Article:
Dossier "Insects, Art and Science in the Modern Age"
Deadline: August 31, 2018
From its beginnings, humanity has lived intensely with the insects, which are prevailing forms of life in the terrestrial environment. Relations of good and evil, established over millennia with these small animals crossed through various civilizations, are duly enshrined in stereotyped symbols in the imaginary of the Christian West in the centuries preceding the Industrial Revolution. Representations of beetles, butterflies, dragonflies, bees and flies, although very frequent in artistic iconography of the time, have been sparingly recorded and considered in studies of the image. When properly evaluated, such included small details bring to the surface much of the knowledge and imagery of the humanity of yesterday and even today. The proposed interdisciplinary dossier “Insects, Art and Science in the Modern Age”, in which Zoology joins the History of Art, intends to highlight the importance of these small animals in the iconography of the Modern Age and demonstrate the potential of their proper consideration. The omnipresence of these “miraculous reductions of the mystery and magic of grand divine design” will be treated here conceptually in analogy with the notions of micro- and macrocosm, in which the detail holds a key to the comprehension of the whole.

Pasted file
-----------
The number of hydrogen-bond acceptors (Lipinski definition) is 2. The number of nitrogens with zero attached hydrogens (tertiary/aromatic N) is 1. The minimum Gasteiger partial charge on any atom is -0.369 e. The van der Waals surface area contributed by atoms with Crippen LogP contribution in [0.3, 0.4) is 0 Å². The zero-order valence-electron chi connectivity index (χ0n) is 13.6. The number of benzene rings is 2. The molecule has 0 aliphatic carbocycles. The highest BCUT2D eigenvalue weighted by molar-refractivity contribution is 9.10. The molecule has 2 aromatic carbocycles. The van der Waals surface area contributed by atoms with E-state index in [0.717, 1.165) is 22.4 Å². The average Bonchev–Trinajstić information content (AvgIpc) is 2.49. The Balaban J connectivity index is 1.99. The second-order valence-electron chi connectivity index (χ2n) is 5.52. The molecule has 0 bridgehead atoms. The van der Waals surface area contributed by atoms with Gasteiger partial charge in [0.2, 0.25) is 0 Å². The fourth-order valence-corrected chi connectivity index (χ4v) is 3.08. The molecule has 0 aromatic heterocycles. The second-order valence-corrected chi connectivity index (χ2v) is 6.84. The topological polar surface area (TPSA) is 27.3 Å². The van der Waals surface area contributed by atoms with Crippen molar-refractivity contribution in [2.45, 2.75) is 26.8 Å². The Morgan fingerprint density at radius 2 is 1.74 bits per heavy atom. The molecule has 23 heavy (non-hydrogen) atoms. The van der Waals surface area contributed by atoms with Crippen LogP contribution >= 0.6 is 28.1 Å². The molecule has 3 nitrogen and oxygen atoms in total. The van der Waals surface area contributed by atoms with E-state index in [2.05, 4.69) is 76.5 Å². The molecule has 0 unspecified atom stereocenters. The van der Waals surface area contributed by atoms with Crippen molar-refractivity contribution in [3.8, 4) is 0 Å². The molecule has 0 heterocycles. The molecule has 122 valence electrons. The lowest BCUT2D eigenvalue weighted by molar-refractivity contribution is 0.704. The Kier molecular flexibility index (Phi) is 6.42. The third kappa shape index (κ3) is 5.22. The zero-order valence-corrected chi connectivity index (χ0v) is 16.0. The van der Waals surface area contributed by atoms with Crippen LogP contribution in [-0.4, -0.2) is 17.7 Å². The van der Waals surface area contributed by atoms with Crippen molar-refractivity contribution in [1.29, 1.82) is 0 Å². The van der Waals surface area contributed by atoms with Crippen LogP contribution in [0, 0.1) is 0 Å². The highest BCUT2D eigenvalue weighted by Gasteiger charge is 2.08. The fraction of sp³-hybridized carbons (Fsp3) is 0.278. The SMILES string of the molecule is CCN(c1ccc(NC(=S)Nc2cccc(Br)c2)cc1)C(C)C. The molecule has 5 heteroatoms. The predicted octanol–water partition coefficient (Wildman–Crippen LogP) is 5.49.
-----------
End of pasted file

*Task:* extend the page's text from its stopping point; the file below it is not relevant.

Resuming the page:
Art historians interested in collaborating with the dossier should send proposals to firstname.lastname@example.org. Articles must have between 20,000 and 75,000 characters with spaces and they must present, after the title and the author’s name (with academic degree and affiliation), an abstract in English. We accept texts in English, French, Italian, Portuguese and Spanish. General rules can be found in http://www.figura.art.br/contact.html.